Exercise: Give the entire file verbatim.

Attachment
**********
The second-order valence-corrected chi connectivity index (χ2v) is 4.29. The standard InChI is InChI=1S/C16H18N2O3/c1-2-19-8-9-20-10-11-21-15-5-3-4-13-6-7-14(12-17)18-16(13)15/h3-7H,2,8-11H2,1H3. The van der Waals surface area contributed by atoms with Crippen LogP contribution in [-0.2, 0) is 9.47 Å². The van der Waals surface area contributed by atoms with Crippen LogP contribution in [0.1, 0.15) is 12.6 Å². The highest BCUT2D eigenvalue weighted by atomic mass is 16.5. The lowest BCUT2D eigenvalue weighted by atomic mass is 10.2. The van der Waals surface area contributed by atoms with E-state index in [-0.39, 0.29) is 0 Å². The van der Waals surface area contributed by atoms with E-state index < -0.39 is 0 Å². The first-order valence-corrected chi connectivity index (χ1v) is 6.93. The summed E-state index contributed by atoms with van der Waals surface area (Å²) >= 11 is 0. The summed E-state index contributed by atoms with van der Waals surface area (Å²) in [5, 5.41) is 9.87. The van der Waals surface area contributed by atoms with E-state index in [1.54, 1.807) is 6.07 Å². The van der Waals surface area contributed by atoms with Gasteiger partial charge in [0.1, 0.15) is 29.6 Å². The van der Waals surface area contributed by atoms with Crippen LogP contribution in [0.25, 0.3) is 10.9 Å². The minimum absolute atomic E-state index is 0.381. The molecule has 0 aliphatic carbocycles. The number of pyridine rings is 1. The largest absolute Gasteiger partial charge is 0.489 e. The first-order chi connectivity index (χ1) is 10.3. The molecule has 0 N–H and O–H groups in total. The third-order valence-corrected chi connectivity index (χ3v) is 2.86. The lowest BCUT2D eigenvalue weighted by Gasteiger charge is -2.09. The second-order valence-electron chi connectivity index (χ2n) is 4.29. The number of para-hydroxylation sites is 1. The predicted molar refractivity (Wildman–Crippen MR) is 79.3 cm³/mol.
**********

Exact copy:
The second-order valence-corrected chi connectivity index (χ2v) is 4.29. The standard InChI is InChI=1S/C16H18N2O3/c1-2-19-8-9-20-10-11-21-15-5-3-4-13-6-7-14(12-17)18-16(13)15/h3-7H,2,8-11H2,1H3. The van der Waals surface area contributed by atoms with Crippen LogP contribution in [-0.2, 0) is 9.47 Å². The van der Waals surface area contributed by atoms with Crippen LogP contribution in [0.1, 0.15) is 12.6 Å². The highest BCUT2D eigenvalue weighted by atomic mass is 16.5. The lowest BCUT2D eigenvalue weighted by atomic mass is 10.2. The van der Waals surface area contributed by atoms with E-state index in [-0.39, 0.29) is 0 Å². The van der Waals surface area contributed by atoms with E-state index < -0.39 is 0 Å². The first-order valence-corrected chi connectivity index (χ1v) is 6.93. The summed E-state index contributed by atoms with van der Waals surface area (Å²) >= 11 is 0. The summed E-state index contributed by atoms with van der Waals surface area (Å²) in [5, 5.41) is 9.87. The van der Waals surface area contributed by atoms with E-state index in [1.54, 1.807) is 6.07 Å². The van der Waals surface area contributed by atoms with Gasteiger partial charge in [0.1, 0.15) is 29.6 Å². The van der Waals surface area contributed by atoms with Crippen LogP contribution in [0.25, 0.3) is 10.9 Å². The minimum absolute atomic E-state index is 0.381. The molecule has 0 aliphatic carbocycles. The number of pyridine rings is 1. The largest absolute Gasteiger partial charge is 0.489 e. The first-order chi connectivity index (χ1) is 10.3. The molecule has 0 N–H and O–H groups in total. The third-order valence-corrected chi connectivity index (χ3v) is 2.86. The lowest BCUT2D eigenvalue weighted by Gasteiger charge is -2.09. The second-order valence-electron chi connectivity index (χ2n) is 4.29. The number of para-hydroxylation sites is 1. The predicted molar refractivity (Wildman–Crippen MR) is 79.3 cm³/mol.